From the President

July 22, 2012

Since my last update, two more groups have come on board. Let’s welcome the Plumas County Probation Peace Officers Association and Colusa County Probation! It is important for us to continue to grow as an organization, not only to be able to represent more of our brothers and sisters throughout the state, but to gain more strength when dealing with statewide issues at the Capitol. I’ve been preaching the message of presenting a unified front since I came aboard in 2010 as SCOPO’s president, and I believe that message is hitting home. Now more than ever the microscope is on us, examining every move we make implementing realignment moving into year 2. Add to that, the attacks on public employees throughout the state (much less the nation) continue to take its toll on rank-and-file. We need to move forward with one voice, as a force for change. Not just in changing people’s perceptions about probation, but creating a better future for our profession and our society.

Our two bills, AB 1968 (Wieckowski) and AB 2031 (Fuentes), are still moving their way through the State Legislature. Before the summer recess, both bills had made it out of the Senate Public Safety Committee and were on their way to the Senate Appropriations Committee. After the legislature resumes session, both bills will be brought up for discussion in that committee. As the legislative year comes to a close, we are asking members to forward suggestions for legislation that should be tackled next year. If you have suggestions, please forward them through your designated SCOPO representative.

Earlier, I mentioned forming a unified front. This fall, we will have an opportunity to do just that at the ballot box. On November 6th, 2012, we face an election ballot with 11 measures. One of those measures, Proposition 30 – the Governor’s tax initiative, needs our support. Prop 30 will help to stabilize funding and prevent trigger cuts from taking place. Another measure, Proposition 32 - the Stop Special Interest Money Now Act (aka: Paycheck Deception or Corporate Power Grab), needs to be defeated. If Prop 32 passes, it will effectively silence Labor’s (OUR) voice in state & local politics. It would prohibit unions/associations from making direct monetary contributions to state and local candidates using member dues, and prohibit contributions to ballot measure committees if the funds are collected via payroll deduction. Proponents of Prop 32 say that this measure “is simple, fair and balanced….limiting both corporate and union political giving.” The reality is that this measure only impacts unions/associations. Less than 1% of companies use payroll deduction as a means of raising money for political purposes, but unions/associations get more than 95% of their political funds through payroll deduction. Corporations already outspend unions/associations 15 to 1 in political expenditures, and this would serve to exacerbate that number. Make every effort to educate your friends, family and co-workers about the importance of defeating Prop 32 and passing Prop 30. More information about the Vote NO on 32 campaign can be found here: http://www.stopspecialexemptions.org/.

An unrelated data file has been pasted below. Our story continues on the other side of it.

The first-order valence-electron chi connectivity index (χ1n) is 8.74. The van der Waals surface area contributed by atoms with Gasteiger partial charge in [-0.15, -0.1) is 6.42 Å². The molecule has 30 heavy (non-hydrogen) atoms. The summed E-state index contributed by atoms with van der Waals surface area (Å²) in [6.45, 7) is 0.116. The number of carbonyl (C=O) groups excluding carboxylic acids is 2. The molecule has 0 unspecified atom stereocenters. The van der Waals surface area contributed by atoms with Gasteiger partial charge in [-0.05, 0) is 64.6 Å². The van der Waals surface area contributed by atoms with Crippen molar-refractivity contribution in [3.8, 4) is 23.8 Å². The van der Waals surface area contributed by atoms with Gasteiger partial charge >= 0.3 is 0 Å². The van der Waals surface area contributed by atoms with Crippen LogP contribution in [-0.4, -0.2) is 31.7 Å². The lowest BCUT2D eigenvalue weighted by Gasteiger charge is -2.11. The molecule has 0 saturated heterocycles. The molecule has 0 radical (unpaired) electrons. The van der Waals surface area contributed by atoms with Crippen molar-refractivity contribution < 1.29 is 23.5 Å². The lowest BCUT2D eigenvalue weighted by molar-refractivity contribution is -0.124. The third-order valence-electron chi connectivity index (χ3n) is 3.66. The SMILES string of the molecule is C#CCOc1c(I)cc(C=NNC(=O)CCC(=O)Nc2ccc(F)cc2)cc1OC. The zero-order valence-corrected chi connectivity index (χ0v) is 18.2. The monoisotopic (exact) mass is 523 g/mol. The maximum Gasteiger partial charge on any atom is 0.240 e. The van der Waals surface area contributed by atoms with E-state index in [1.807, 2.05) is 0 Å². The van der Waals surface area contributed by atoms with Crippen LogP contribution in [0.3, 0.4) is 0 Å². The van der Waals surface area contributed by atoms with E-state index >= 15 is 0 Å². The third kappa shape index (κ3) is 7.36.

If you’re not a fan of politics and the political process, it’s understandable. It’s not for the faint of heart, nor is it something that tends to excite the majority of people. Most want to go to work, do what they do, and then leave work to relax without even thinking about the world of politics. Unfortunately for us, politics plays a part in every aspect of our job. Politics and the decisions that are made by elected politicians dictate: funding for grant programs and departmental operations, the laws and regulations that are enforced by those working in institutions and supervising caseloads, and officer safety to name a few. What can you do to make a difference in the political process? Become part of the solution. Vote, become active within your union/association, educate yourself about issues that are important to Probation, and meet with your elected representatives about Probation’s duties and its needs; including why it is important to adequately allocate funding to probation. We need to be at the forefront of the battle to preserve and expand funding to probation, and be an active participant when probation and related labor issues are being discussed.

Stay alert, stay safe, and stand committed.

Paul Brennan
SCOPO President